Saturday, November 1, 2014

Internal Journeys

When my daughter Libby turned 16, my mother and I took her on a five-day cruise from San Pedro to Ensenada, Mexico.  We had a great time together (although Libby probably had her best time in the teen club on the ship, dancing and hanging out with some of the other kids on the cruise.) We make several stops along the way, including a day on Catalina Island where we took the glassbottom boat ride and oohed and aahed at the bright orange garabaldi that swam between the giant kelp stalks.  It was just a fun and relaxing little cruise.

But my biggest memory of the trip was Libby's response to our walking tour of the town of Ensenada.  I had enjoyed the day.  It was a seaside town filled with tourist shops, a good lunch at a restaurant with an lovely outdoor patio and entertainment of mariachi musicians and folklorico dancers in bright embroidered dresses.  When we returned to the ship, however, Libby was quite solemn and silent.  I asked her what was wrong, and she said, "Mom, did you see all the little children who were begging?"

Libby experienced one of the most important reasons we travel...the internal journey.  We don't travel just to check off countries on our "wish list."  What is the point of going just to say we have been there?  We go to learn about other ways of life, other cultures.  Sometimes the things we learn cause a shift in our own world.

Rick Steves, another of my favorite travel gurus, is known for his travel guide books and tours of Europe.  He lives in Europe at least four months of every year, doing research for his books, filming his PBS travel show, and visiting with the many friends he has made in Europe during his many years of working there.  But when he travels on his own time, he goes to Central and South America to learn and write about the social conditions there, or he visits India, which is the place he feels most "rearranges his furniture."  Conditions there are so terrible for so many people, and yet many of them find ways to live happy lives in spite of their poverty.

The internal journey does not always come from observing how good we have it relative to other less fortunate people.  Rob and I have traveled mostly in Europe, and our perception was changed by observing so many things that we found to admire in the European way of life.  The public transportation, the systems of health care, the new infrastructure, and the more balanced approach to work and leisure are often superior to what we see at home.  Don't get me wrong.  I love my country and am very happy living here.  I think we do lots that is right, but from seeing life in other countries, Rob and I understand that the United States is not the "best" country in the world.  It may be the best for us because it is home, but as Rick Steves says, "Many of the world's people may like Americans, but they don't want to change passports with you."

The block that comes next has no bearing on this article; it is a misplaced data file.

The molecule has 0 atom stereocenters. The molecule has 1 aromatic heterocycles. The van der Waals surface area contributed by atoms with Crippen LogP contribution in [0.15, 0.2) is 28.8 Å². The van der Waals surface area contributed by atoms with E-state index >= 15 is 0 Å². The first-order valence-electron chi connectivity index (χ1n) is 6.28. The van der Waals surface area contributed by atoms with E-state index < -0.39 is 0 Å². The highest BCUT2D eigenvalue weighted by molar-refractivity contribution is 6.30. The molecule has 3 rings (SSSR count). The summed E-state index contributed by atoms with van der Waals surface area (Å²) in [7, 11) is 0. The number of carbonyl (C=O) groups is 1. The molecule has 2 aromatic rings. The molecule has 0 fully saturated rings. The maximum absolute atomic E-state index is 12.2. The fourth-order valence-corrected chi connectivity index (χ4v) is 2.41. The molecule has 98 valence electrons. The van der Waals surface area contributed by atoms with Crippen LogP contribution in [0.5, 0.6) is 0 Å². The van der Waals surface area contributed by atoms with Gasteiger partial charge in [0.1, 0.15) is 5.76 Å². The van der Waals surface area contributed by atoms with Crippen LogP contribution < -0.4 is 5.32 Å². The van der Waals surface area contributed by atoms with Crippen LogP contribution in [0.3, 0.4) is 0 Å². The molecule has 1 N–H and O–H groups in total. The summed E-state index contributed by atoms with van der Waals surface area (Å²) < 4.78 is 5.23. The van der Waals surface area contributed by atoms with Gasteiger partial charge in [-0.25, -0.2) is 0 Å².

Have fun on your travels.  Enjoy the new sights and sounds and smells and societies...but don't be afraid of "rearranging your furniture," of learning about your own world by observing someone else's.


  1. I love the concept of an "Internal Journey." Back in December 1999, my kids and I went with 34 other children and adults from our church to a small village deep in Central Mexico. I remember how happy the people were down there although they seemed to have nothing modern that we considered important back home. They were happy getting used shoes and underwear for Christmas, when most of us parents struggled to find the latest gadget to give to our own kids. It was a big "ah-ha" moment to see that true happiness didn't mean spending more money, but instead more time with the people you care about.

    1. Joan, that's a great story...and you are so right. Rob and I actually have more fun when we spend LESS money on trips, because then we are more likely to "live like a local"...eating in the non-touristy restaurants, staying at places used by locals. It puts us more in touch with the people there. And always, true happiness does not come from comes from relationships.

  2. Joan, I have never forgotten the shock of seeing those poor people begging on the streets in Mexico--women and children mostly. This post reminds me of how blesses my loved ones and I are, on so many levels.
    I appreciate the idea that so many people would not care to trade passports with us. I love America but know that is because I live here. If I had been born elsewhere I would love that country. Good post, one worth pondering. Terry

  3. I love this view of traveling, not as a chance to put notches in our belt, but a chance to gain a wider perspective of the world and our place in it. So true! (I posted this comment on FB too)

  4. Joan, you've hit upon some of our favorite things about traveling, too, whether it's experiencing a different country's culture -- or one in another region of the U.S. We like to spend a bit of time in one place and immerse ourselves in the town or village. Meandering along on foot is great for that and for finding the spots that locals frequent. And, yes, an opportunity to learn and to reflect on one's own life in comparison -- priceless. Thank you. xoA